My Education Manifesto

I've been involved in learning and education for over 5 years, enough time to start to make sense of my values and preferences -- what I stand for in education. So I've created a first draft education manifesto, to seek comment, feedback and discussion.

Why have a manifesto?

I want to explain to others what I'm up to in education, join forces with other like minded people, do a gap analysis and enable others to critique my approach.

(Format and ideas inspired by the Agile Manfesto

Education Manifesto

We are uncovering better ways to learn by doing it and helping others do it. Through this work we have come to value:
  • Learner led over leader led
  • Working on the learning environment over working on the learner
  • Intrinsic satisfaction over token rewards
  • Right pace over race to results
  • Deep understanding over memorisation
  • Working through struggle and mistakes over showing off perfection
  • Coaching and mentoring over micro-management
  • Questions from the learner over questions from the leader


  • Create an ideal environment for learning. Think about productive environments and the activity they encourage, e.g. library, workshop, artists studio, music practice room. 
  • Recognise energy now and choose task appropriately. If energy remains low, respect this and try something else.
  • Regular feedback to leader and learner to drive improvement. Respect learner's readiness for feedback and seek permission periodically (not continuously).
  • Deliberate practice builds mastery.
  • Connected learning to learner's needs + desires. "What does this mean for me?" is a great question.


  • Making meaning / my own interpretation
  • Repeated encounters:
  • Building mastery
  • Learning journey or jigsaw: small pieces make up the whole. Pieces often snap into place in a seemly random (to the leader) order.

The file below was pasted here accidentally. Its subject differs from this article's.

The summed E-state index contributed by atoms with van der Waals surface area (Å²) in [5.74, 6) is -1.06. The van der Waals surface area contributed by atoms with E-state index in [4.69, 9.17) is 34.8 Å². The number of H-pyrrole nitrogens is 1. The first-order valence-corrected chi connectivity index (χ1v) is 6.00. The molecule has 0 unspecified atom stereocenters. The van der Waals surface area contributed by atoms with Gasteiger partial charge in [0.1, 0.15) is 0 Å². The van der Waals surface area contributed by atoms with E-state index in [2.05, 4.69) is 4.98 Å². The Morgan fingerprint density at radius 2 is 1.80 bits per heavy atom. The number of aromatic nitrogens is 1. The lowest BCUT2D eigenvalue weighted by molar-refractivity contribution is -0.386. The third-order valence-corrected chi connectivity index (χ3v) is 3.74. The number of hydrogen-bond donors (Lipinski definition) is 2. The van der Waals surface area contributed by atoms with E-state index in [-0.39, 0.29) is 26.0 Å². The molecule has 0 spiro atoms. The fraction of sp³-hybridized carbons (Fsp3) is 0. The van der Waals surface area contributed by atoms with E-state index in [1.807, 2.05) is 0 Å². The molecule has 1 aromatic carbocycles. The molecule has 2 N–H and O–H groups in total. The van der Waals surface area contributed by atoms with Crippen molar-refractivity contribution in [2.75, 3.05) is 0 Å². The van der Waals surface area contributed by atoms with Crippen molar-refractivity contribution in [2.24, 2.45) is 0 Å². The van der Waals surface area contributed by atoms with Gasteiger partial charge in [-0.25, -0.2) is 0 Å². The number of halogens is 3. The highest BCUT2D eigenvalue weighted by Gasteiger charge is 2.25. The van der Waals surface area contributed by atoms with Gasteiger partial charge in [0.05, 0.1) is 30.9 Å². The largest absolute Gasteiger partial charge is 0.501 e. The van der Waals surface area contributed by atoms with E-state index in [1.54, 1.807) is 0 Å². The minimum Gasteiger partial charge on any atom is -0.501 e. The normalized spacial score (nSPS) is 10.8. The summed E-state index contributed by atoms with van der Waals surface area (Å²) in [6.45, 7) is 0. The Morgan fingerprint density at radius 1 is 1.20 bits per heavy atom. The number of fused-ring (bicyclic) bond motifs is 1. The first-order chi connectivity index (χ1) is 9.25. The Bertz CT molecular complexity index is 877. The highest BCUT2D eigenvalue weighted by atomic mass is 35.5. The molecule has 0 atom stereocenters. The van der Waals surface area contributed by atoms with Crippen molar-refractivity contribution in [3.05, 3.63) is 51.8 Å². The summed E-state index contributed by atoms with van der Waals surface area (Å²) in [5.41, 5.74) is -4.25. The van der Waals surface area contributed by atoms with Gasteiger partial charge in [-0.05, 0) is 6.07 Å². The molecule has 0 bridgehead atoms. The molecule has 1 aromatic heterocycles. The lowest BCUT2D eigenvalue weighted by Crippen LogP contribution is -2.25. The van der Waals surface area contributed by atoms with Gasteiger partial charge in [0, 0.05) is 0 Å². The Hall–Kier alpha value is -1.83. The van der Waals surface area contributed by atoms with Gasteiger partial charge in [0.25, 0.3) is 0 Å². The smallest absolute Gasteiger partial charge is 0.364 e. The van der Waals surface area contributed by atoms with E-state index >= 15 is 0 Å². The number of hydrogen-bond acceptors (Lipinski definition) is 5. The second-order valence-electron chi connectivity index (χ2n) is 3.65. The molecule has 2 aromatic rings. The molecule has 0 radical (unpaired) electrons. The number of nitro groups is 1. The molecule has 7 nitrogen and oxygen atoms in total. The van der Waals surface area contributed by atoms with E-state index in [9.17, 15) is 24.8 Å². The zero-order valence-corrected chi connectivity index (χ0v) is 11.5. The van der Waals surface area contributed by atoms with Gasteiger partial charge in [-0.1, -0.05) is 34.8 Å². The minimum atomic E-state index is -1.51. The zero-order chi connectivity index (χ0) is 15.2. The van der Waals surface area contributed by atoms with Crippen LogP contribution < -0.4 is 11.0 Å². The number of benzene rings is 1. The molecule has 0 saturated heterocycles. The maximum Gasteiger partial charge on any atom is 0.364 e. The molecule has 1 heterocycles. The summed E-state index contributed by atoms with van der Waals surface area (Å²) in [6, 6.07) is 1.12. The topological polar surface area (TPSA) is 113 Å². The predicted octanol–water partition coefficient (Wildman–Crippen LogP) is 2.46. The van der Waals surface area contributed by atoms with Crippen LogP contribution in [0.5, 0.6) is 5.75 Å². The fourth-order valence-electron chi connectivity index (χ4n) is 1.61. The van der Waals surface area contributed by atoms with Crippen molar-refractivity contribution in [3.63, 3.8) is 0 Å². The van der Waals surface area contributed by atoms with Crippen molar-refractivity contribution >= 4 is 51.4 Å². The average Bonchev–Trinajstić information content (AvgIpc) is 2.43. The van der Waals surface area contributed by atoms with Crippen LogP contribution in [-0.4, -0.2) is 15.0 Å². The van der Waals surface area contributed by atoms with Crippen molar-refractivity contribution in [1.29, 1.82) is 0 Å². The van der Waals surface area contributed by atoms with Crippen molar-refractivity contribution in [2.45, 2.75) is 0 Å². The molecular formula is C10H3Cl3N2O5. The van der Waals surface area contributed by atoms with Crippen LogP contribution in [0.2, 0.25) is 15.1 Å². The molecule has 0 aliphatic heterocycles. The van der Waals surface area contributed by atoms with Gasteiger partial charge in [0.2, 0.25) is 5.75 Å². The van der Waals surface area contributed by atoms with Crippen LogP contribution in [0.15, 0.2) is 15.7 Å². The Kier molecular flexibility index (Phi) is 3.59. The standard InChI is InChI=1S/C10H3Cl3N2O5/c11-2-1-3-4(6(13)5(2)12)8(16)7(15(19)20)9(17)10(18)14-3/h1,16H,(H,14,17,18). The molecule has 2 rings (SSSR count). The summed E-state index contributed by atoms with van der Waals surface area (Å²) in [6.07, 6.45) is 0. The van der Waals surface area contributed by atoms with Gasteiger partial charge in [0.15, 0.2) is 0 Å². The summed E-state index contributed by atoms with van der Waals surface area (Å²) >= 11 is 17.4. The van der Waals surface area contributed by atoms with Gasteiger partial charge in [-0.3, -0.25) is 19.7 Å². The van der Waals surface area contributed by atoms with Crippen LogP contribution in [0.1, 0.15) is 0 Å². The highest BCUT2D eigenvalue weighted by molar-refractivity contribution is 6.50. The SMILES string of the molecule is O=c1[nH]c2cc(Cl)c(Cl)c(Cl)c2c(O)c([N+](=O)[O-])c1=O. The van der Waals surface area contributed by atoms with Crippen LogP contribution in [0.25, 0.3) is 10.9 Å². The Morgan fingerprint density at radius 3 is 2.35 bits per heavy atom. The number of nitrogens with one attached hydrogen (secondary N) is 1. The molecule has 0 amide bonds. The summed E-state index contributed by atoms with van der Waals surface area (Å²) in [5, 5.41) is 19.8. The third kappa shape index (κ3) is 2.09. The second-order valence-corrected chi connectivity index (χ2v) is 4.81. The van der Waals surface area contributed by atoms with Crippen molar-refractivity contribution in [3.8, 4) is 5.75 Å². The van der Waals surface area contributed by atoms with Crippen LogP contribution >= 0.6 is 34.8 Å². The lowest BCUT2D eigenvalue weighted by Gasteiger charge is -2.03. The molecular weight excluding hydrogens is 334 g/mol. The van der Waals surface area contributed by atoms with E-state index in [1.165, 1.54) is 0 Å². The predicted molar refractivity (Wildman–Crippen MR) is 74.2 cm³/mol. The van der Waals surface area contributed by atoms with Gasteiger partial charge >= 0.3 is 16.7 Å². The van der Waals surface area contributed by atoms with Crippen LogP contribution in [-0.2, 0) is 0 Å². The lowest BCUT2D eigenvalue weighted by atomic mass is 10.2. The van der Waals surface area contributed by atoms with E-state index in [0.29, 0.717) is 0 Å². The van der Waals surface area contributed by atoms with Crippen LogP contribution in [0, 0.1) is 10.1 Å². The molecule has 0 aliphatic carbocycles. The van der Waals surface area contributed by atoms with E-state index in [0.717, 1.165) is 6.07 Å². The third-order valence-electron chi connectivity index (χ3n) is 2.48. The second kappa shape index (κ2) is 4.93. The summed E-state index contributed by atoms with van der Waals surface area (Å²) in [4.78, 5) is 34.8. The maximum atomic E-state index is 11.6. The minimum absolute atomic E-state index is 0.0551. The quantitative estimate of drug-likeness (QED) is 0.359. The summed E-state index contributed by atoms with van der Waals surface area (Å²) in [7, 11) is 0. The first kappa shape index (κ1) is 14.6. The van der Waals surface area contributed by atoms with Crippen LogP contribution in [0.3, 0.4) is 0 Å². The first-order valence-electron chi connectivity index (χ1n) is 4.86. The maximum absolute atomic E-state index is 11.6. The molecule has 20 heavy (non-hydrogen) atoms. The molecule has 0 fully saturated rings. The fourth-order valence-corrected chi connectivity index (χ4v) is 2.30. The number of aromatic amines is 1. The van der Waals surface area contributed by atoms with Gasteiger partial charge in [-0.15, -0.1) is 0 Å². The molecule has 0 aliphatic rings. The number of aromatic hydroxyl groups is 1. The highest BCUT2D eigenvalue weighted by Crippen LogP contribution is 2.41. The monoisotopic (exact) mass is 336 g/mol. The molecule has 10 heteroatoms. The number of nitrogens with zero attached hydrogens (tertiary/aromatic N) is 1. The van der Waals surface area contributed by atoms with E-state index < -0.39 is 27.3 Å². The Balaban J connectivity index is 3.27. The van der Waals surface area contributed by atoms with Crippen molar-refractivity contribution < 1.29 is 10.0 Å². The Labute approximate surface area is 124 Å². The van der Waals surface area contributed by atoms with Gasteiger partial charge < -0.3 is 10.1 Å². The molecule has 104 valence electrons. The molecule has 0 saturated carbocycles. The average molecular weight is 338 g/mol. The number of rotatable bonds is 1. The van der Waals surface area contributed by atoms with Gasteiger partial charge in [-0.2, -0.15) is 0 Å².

• Foundations "I can do this real fast!" lead to higher level performance.
Let me know what you think...

Tiling and tessellation with a Context Free Grammar - Part 2

In my previous blog post we looked at how to use a Context Free Grammar to make simple grids of circles and then use colour variation to produce a rainbow effect. Now let's look at making more interesting patterns of shapes.

Simple spirals

First let's draw a series of ever decreasing, spiralling triangles...

#lang s-exp stamps/lang

(define-shape spiral
  (spiral [r 22]
          [x .8]
          [s .95]))
(maximum-render-cycles 1000)
(start-shape spiral)

Play with those numbers in square brackets to produce something you like. Remember, r=rotation, x=x translation, s=scale.

Recursive loops

This example draws a hexagon with a circle of hexagons around it, and for each of those hexagons, it draws a circle of hexagons around it, recursively building up a pattern that fills the artwork.

#lang s-exp stamps/lang

(define-shape hex-circle
  ((loop ([i 6])
           [r (* 360 (/ i 6))]
           [y .9])))

(define-shape scene
  (hex-circle [alpha -.7]
              [b .2])

(maximum-render-cycles 1000)
(start-shape scene)

There's a few new concepts in this code:
  • A loop construct to draw a circle of 6 hexagons. There's a lot of brackets in there! These denote the loop; the binding, in this case i takes the values from 1 to 6; then the loop body, in this case a call to hex-circle with attributes to draw each at the right position around the central hexagon.
  • A bit of lisp-style maths: (* 360 (/ i 6)) means 360*(i/6), in other words, rotate by a sixth of a circle for each loop iteration. 
  • We use a scene function to set up the basic attributes, for everything drawn: reduced alpha (transparency) and reduced brightness.
As with previous examples, play with the numbers, or add in extra adjustments to create something you like.

Recursive branching

You may have noticed in the previous example that we drew many hexagons on top of other hexagons, resulting in dark hexagons in the centre of the pattern. As an alternative we can instead draw just two outer shapes, positioned at alternative angles (in this case -60˚ and 60˚), the effect of recursion then fills the plane.

#lang s-exp stamps/lang 

(define-shape C
  (C [r -60] [y .5])
  (C [r 60] [y .5])

(define-shape scene
     [alpha -.9]
     [b .2]))

(maximum-render-cycles 1000)
(start-shape scene)

Let's introduce a few variables to make playing with the numbers easier. This code is the pretty much the same as the above, but with the angle and space set at the start of the program (and red dots):

#lang s-exp stamps/lang 

(define angle (/ 360 8))
(define space 3)

(define-shape C
  (C [r (- angle)] [y space])
  (C [r angle] [y space])

(define-shape scene
     [alpha -.9]
     [b 1]
     [sat 1]
     [hue 0]))

(maximum-render-cycles 50000)
(start-shape scene)

What next? Let's explore tessellation with regular shapes such as pentagons, hexagons and heptagons... (coming soon)